The documented idea of the player piano goes back several hundred years before there was a piano, to the time of Dom. Bedos de Celles (1709-1779), who wrote the definitive treatise on pipe organ building. His books had a chapter on automatic playing of pipe organs. At the same time, there were virginals, clavichords, and harpsichords being played by the same idea of a planchette, (a flat board) or a barrel similar to that in a music box. Each of these systems had metal pins driven into the wooden barrel or planchette, which mechanically moved past a device which activated the notes as the pins went by.
In the late 1800's these barrel pianos became quite large, some reaching over 8 feet tall and wider and deeper than a modern upright piano. These later ones all played from a barrel which often reached 4-6 feet in length and 10-20" in diameter. One company (Welte) built barrel organs called Orchestrions that had barrels so large it took 2-3 men to change barrels. It was very expensive to purchase additional barrels/tunes for such instruments. The barrel-played instruments had 5-12 tunes on one barrel.
From barrels to paper roll
Different tunes were played by shifting over about 1/8" to engage another row of pins. Welte is reputed to have designed a pneumatic system similar to the earlier Spinning Jenny loom system. This new system allowed Welte to replace the barrel and barrel readers with a pneumatic system that read the holes in paper rolls. This allowed Welte to sell thousands of rolls where they may have only sold hundreds of barrels. Welte offered to update the barrel readers to roll operation for free in order to encourage roll purchases. The barrel operated Orchestrions are very rare now because of this free offer.
About the same time several companies began selling their own versions of music machines that played from rolls. These usually came in the form of a cabinet with a spool box and pedals on one side and felt covered fingers on the other side. These "piano players" pushed up to any keyboard and played it as long as you pedaled the unit. The first commercially successful device was the Pianola. The next most successful was the Melville Clark Apolloette which had a spring-wound roll motor and the Wilcox and White--some of theirs played reed organ along with the piano. In 1906-7 Melville Clark/Apollo began to put the pneumatic mechanism into the piano case and called it the "Inner player". This began the race to make a player system available in every brand of piano built.
The player piano reached its top year of production and sales in 1925 when more players sold than regular (silent) pianos. Production tapered off from there and after the 1929 stock market crash, sales hit all time lows. In the depression era followed by World War II, player piano manufacturers closed, sold out, or merged. While there were hundreds of piano and player piano companies prior to 1929, by the time the second world war began, there were only a few surviving piano companies. It is believed that all player piano production ceased in 1941. In the late 40's Hardman Duo became the first player piano to go back into production. By that time, all the patents owned by many player builders before the shakeout were now owned by one or two. There were several other brands that went back into player piano production throughout the 50's, 60's, 70's, and 80's. These included Hardman, AEolian, Kimball, Baldwin, Universal, and Classic. At this time the only pneumatic player piano being built is built by Story & Clark owned by QRS Music Rolls.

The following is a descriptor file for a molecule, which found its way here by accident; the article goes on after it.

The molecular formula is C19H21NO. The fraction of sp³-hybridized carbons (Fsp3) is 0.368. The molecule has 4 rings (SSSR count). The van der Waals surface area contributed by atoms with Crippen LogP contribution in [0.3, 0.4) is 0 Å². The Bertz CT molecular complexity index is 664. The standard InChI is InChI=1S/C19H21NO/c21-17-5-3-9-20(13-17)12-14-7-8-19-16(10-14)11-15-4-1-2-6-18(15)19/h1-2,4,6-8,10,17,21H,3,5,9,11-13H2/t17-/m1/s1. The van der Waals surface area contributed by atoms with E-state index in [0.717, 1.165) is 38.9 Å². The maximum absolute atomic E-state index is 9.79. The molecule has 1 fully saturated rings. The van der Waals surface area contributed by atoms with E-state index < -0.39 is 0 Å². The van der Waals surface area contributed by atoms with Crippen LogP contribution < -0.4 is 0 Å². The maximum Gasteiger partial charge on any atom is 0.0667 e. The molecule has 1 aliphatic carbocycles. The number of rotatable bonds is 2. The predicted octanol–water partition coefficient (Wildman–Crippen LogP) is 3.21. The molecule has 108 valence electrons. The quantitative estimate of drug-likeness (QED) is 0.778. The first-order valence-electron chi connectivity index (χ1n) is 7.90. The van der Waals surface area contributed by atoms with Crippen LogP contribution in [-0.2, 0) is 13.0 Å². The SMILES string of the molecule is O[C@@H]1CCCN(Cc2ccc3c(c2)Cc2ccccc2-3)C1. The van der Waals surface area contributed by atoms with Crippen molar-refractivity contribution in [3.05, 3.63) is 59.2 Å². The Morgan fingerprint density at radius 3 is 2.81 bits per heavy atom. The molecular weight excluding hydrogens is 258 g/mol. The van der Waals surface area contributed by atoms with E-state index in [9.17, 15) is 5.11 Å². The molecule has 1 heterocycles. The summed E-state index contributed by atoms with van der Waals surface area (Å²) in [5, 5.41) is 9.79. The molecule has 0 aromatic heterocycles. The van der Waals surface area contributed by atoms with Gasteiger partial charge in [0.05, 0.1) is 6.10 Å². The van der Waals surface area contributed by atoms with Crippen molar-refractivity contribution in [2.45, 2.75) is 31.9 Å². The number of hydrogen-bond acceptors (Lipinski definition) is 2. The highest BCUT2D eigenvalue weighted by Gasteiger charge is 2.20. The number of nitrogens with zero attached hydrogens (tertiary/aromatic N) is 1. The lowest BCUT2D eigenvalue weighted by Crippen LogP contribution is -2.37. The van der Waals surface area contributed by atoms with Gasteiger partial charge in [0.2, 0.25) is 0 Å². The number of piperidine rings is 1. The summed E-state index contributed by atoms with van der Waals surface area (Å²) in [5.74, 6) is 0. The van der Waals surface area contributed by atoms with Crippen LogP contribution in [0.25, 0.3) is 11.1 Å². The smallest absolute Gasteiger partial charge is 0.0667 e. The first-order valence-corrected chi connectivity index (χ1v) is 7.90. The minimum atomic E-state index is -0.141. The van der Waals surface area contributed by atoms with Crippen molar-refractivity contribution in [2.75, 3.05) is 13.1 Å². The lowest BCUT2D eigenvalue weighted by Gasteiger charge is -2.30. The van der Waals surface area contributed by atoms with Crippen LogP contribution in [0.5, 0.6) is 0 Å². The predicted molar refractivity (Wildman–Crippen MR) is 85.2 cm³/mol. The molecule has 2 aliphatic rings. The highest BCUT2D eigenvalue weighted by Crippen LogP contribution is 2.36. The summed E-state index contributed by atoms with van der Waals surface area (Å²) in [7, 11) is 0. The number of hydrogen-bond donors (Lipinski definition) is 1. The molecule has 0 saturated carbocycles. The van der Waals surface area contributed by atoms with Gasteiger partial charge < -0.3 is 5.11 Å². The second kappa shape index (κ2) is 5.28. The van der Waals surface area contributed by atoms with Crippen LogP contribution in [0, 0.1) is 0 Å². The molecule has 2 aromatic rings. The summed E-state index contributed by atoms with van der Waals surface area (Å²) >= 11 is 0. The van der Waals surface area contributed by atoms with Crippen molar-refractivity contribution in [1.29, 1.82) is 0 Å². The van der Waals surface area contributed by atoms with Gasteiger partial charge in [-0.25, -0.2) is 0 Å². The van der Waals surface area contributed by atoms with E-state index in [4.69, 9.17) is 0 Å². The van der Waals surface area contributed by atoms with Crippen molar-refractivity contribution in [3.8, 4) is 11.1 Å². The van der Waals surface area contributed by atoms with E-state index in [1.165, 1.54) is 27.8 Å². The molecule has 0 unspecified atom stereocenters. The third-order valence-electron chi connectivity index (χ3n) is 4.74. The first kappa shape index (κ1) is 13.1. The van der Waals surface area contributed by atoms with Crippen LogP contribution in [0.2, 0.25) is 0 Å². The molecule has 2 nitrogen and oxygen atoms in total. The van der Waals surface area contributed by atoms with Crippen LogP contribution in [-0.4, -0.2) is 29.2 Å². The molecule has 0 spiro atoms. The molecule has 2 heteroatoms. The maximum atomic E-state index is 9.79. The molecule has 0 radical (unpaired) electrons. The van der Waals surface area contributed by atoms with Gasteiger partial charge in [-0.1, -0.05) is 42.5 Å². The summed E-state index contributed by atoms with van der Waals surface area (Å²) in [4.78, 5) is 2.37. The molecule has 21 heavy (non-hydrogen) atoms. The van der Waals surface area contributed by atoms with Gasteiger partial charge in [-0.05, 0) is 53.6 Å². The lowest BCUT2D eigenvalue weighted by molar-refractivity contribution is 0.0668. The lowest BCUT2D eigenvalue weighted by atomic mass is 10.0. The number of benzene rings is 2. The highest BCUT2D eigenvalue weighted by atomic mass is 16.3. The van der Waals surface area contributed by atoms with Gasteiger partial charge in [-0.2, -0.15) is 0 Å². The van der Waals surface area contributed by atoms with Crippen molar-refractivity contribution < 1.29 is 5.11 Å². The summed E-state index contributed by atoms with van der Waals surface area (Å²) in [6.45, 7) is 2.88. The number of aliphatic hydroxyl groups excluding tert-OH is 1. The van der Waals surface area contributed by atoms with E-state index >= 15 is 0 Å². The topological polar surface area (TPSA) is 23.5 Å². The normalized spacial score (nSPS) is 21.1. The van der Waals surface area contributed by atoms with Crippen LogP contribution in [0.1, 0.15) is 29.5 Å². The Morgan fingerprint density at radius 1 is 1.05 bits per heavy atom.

What evolved from the Pneumatic Player piano?
Several player piano builders had other sidelines that ended up saving the company during the times when piano sales were nearly nonexistent.
Regina, who first made music boxes and later player pianos, redesigned the bellows to the player pianos they made and from it produced the first in-home vacuum cleaner, which was hand pumped. This began the whole vacuum cleaner industry. Today you might find a Regina electric broom in your own closet.
The Simplex company made one of the best built player piano systems, but later put that pneumatic equipment to work to synchronize clocks throughout large factories and schools as well as to punch workers' time cards. Today they build computerized time clocks and fire alarm systems for school, factory, and business use.
The Link piano factory built many fine pianos, pipe organs, and nickelodeons. Mr. Link's son was interested in airplanes, so he took some parts found in the piano factory and built himself an airplane cockpit with a seat and made the whole thing move from the control of a piano roll. This gave him the simulated feeling of really being in an airplane. This also gave birth to the Link Airplane Simulator which is credited with allowing the US to train enough Air Force pilots to win two World Wars. Modern computerized Link Simulators can still be found at any Airline training facility.
So, you can truthfully say the player piano won two world wars, makes our housework easier, and gets us into and out of work and school on time. Odd how a little known, often forgotten entertainment device changed our world as we know it.
Doug L. Bullock, June 18, 2009